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Statistical methods make an invaluable contribution to developments in almost all of the basic bio-medical sciences, including biochemistry, biophysics, physiology, pharmacology, genetics, imaging, and informatics. They also make a major contribution to behavioural and social sciences relevant to health research (psychology, sociology and economics). Their reach extends from the optimal design of laboratory experiments to the evaluation of public health interventions to prevent ill-health from the discovery, development and evaluation of new drugs and other more complex treatments to studies of the causes of disease, the evaluation of biomarkers to aid diagnosis (classification of disease), prognosis (prediction of disease outcome) and the evaluation of mechanisms of treatment action (treatment-effect mediation). Biostatistics is essentially a set of principles and methods for the design and analysis of research studies so that they are capable of answering the questions posed and of separating true effects from bias. It allows pattern and meaning to be extracted from often complex data sets, while at the same time allowing for the role of chance variation. The increase in computing power in the latter part of the 20th century has allowed a huge rise in the complexity and range of methods, making this an exciting and challenging area of work for those with the right skills. In the UK, there is a serious shortage of statisticians trained to Master?s level, which is the entry level to a broad range of employment sectors including the pharmaceutical industry, medical research and health services. The aim of this Master?s course is to equip students with the required knowledge to follow careers in these areas. The course is run jointly by statisticians in the School of Mathematics and in the School of Community Based Medicine at the University of Manchester, who have extensive experience of applied research in the bio-medical and health sciences. Therefore, the course provides unique opportunities for the students to gain knowledge and experience from a wide range of experts in both theoretical and applied biostatistics. The Advisory Board of the course are senior scientists working in the Pharmaceutical Industry (Pfizer, GSK and AstraZeneca), in research universities and the UK National Health Service (NHS), hence ensuring that the course stays in tune with the challenges that today?s biostatisticians face in their careers. The full-time course consists of course work and a dissertation over a period of one year (three semesters). The course work consists of eight units, four in each of semesters one and two. Unit 8 will consist of a number of smaller modules from which students must choose four according to their special interests. Part?time MSc students complete the course over 2 years with each unit examined at the end of the semester in which it is taken and the M.Sc dissertation prepared in the last 14 weeks of the second year. The course will give students knowledge and understanding of modern statistical methods. They will learn about their application in all areas of biological, behavioural and social sciences aimed at understanding and improving human health. The course will equip students with good knowledge of at least one commonly used statistical software packages (eg R, Stata). Opportunities are given to develop presentation and consultancy skills which are much valued by employers, as is evidence that students has undertaken their own piece of applied research. Semester I Course Units: 1. Introduction to Biostatistics 2. Linear and Generalised Linear Models 3. Epidemiology and Survival Analysis 4. Introduction to Clinical Trials Semester II Course Units: 5. Design and Analysis of Experiments 6. Longitudinal Data Analysis 7. Computationally Intensive Statistics 8. Advanced Topics in Biostatistics Semester III: Dissertation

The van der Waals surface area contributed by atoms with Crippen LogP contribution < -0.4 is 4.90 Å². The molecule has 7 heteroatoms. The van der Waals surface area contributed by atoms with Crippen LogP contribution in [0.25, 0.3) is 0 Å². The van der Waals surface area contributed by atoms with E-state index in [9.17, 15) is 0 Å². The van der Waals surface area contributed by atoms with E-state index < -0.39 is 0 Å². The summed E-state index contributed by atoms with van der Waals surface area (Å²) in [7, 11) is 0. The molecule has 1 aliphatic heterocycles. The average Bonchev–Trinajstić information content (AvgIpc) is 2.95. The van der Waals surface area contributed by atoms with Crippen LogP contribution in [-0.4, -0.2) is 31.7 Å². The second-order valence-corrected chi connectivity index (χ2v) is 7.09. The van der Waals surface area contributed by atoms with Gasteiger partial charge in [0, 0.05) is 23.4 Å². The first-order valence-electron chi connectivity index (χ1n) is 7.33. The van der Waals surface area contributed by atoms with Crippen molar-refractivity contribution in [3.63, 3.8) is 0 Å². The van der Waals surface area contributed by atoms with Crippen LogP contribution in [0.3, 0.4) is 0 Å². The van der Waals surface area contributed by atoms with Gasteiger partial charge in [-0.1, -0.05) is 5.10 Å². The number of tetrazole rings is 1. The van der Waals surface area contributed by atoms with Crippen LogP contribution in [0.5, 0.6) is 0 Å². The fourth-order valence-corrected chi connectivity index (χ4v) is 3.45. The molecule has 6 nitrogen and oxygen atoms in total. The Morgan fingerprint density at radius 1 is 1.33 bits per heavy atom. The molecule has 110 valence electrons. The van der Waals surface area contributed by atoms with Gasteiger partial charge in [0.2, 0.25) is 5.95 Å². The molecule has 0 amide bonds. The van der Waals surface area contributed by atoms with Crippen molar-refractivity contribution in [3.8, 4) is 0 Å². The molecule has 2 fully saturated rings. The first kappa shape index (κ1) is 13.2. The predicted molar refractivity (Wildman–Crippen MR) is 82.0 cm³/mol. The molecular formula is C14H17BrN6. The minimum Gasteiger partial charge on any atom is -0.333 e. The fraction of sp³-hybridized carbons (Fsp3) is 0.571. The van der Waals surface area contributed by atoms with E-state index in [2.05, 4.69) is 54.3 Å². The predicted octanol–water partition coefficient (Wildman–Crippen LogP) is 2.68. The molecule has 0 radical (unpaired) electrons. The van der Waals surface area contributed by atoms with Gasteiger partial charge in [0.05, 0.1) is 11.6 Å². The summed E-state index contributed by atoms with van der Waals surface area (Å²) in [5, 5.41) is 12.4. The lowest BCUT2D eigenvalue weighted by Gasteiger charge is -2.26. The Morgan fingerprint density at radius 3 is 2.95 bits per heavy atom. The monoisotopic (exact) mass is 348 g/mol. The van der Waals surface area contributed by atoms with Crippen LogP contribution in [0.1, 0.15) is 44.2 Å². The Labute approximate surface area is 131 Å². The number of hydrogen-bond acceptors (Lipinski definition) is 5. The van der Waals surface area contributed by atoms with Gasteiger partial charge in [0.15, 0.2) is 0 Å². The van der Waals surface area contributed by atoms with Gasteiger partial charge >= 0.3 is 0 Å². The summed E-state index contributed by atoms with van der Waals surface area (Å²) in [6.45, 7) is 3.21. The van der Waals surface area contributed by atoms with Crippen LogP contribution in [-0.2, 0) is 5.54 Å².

Statistical methods make an invaluable contribution to developments in almost all of the basic bio-medical sciences, including biochemistry, biophysics, physiology, pharmacology, genetics, imaging, and informatics. They also make a major contribution to behavioural and social sciences relevant to health research (psychology, sociology and economics). Their reach extends from the optimal design of...

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